10 Years After Historic School Closures, Englewood Residents Work to Transform Empty Buildings Into Community Hubs

“Chicago Tonight” is hitting the streets to speak with your neighbors, local businesses, agencies and leaders.

A redevelopment project that’s been nearly 10 years in the works took a step forward Thursday with a hearing before the Chicago Plan Commission.

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A team of grassroot organizations in Englewood wants to repurpose the former Granville Woods Academy into a community clinic and 48-unit housing facility for people who struggle to find a place to live, including formerly incarcerated folks.

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But advocate Asiaha Butler of Resident Association of Greater Englewood, known as R.A.G.E, said there’s still a lot of work to be done — and that the building has been heavily vandalized with valuable material like copper stolen out of the walls.

“It’s sad and traumatic to walk through these walls and to think about the life that was in these schools,” Butler said. “It’s been a journey for us to learn to do development from the ground up with an institution as large as this. We’re adding another floor so it’ll be an extension. But as I’m learning with this $21 million project, this isn’t easy work and you have to be in it for the long run. It may take 10 years, and I don’t think a lot of folks have the patience to do that, but when you live here and love it in your community, we have nothing but time.”

A rendering of the proposed transformation at Granville Woods Academy. (Courtesy Nia Architects, Inc.)A rendering of the proposed transformation at Granville Woods Academy. (Courtesy Nia Architects, Inc.)

Right now, only one of the closed Englewood schools has found a new purpose: the former Benjamin Mays Elementary, now serving as a community hub. But when the school itself shut down permanently 10 years ago, many longtime residents were devastated.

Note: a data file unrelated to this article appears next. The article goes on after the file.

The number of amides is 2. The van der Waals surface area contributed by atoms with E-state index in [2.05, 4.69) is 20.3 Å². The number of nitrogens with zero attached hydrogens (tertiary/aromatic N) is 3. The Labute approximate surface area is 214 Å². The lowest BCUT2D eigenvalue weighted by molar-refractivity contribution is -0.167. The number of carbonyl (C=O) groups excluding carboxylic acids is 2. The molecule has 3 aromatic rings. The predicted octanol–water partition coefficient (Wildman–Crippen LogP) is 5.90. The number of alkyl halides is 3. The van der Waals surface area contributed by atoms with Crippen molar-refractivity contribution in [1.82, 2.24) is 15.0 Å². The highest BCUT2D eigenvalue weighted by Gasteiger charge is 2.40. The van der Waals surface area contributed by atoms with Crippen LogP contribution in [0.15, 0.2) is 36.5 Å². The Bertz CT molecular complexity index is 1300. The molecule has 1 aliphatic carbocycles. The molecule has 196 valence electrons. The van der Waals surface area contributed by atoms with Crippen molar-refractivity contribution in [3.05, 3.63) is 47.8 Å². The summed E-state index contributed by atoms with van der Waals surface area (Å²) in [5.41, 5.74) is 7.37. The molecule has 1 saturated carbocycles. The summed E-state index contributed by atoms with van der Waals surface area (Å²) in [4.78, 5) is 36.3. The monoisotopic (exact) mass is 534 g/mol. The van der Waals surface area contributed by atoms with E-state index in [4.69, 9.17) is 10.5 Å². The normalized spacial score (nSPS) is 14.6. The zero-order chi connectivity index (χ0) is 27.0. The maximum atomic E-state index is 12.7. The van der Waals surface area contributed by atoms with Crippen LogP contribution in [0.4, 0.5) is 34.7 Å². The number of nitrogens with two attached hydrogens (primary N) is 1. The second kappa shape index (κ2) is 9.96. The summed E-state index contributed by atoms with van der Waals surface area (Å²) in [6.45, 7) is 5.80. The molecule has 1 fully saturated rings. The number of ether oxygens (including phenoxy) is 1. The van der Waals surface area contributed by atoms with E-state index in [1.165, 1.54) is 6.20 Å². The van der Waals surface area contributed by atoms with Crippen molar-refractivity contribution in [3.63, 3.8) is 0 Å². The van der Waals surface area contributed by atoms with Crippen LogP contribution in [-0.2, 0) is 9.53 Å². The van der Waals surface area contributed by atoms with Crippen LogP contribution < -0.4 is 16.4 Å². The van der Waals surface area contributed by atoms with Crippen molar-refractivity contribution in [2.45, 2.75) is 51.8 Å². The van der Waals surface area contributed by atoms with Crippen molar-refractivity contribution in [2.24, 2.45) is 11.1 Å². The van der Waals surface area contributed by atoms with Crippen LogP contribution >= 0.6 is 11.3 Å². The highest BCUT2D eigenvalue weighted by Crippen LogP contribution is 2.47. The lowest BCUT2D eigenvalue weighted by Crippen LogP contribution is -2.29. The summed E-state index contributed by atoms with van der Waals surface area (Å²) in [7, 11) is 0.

“The community was horrified; we were upset,” said Dr. Shelia Martin, a longtime Englewood resident. “We were feeling so much of the disadvantage that other communities don’t have that impact and don’t have to experience. So we kind of had to walk away wounded. We felt that we weren’t being heard. We felt our children weren’t being taken care of.”

Englewood had six elementary schools close in 2013 — the most in any community that year.

But in the years since that upheaval, Martin found new ways to care for children in her community.

Shepherd’s Hope started out just as a food pantry. Now, it has partnered with other organizations to transform the shuttered Mays school into what’s called The Center of Englewood.

“Where we are right now is a little piece of heaven,” said Martin, who has run a medical clinic out of The Center for nearly four years. “We have a tidbit of everything that our community may need.”

More than 6,000 people walk through The Center’s doors every week — receiving health care at Martin’s medical clinic, hot cooked meals, fresh groceries and much more.